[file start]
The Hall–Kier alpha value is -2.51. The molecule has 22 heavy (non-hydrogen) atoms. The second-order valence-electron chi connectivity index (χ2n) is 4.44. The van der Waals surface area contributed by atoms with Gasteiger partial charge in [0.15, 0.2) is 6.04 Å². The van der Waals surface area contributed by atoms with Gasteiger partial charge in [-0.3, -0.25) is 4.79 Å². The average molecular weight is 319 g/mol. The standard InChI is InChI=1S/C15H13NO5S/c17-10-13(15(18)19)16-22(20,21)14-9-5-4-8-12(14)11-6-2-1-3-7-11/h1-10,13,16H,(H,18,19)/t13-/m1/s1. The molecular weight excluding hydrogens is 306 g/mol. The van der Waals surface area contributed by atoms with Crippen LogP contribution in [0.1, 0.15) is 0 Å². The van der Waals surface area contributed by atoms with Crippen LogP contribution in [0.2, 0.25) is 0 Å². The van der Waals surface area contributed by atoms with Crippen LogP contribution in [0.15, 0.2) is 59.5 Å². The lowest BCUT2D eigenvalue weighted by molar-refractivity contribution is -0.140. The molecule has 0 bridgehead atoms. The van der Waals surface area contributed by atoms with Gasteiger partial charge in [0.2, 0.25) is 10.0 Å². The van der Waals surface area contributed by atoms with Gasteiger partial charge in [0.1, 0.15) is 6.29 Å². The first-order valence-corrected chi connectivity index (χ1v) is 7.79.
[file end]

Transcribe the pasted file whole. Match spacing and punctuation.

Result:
The Hall–Kier alpha value is -2.51. The molecule has 22 heavy (non-hydrogen) atoms. The second-order valence-electron chi connectivity index (χ2n) is 4.44. The van der Waals surface area contributed by atoms with Gasteiger partial charge in [0.15, 0.2) is 6.04 Å². The van der Waals surface area contributed by atoms with Gasteiger partial charge in [-0.3, -0.25) is 4.79 Å². The average molecular weight is 319 g/mol. The standard InChI is InChI=1S/C15H13NO5S/c17-10-13(15(18)19)16-22(20,21)14-9-5-4-8-12(14)11-6-2-1-3-7-11/h1-10,13,16H,(H,18,19)/t13-/m1/s1. The molecular weight excluding hydrogens is 306 g/mol. The van der Waals surface area contributed by atoms with Crippen LogP contribution in [0.1, 0.15) is 0 Å². The van der Waals surface area contributed by atoms with Crippen LogP contribution in [0.2, 0.25) is 0 Å². The van der Waals surface area contributed by atoms with Crippen LogP contribution in [0.15, 0.2) is 59.5 Å². The lowest BCUT2D eigenvalue weighted by molar-refractivity contribution is -0.140. The molecule has 0 bridgehead atoms. The van der Waals surface area contributed by atoms with Gasteiger partial charge in [0.2, 0.25) is 10.0 Å². The van der Waals surface area contributed by atoms with Gasteiger partial charge in [0.1, 0.15) is 6.29 Å². The first-order valence-corrected chi connectivity index (χ1v) is 7.79.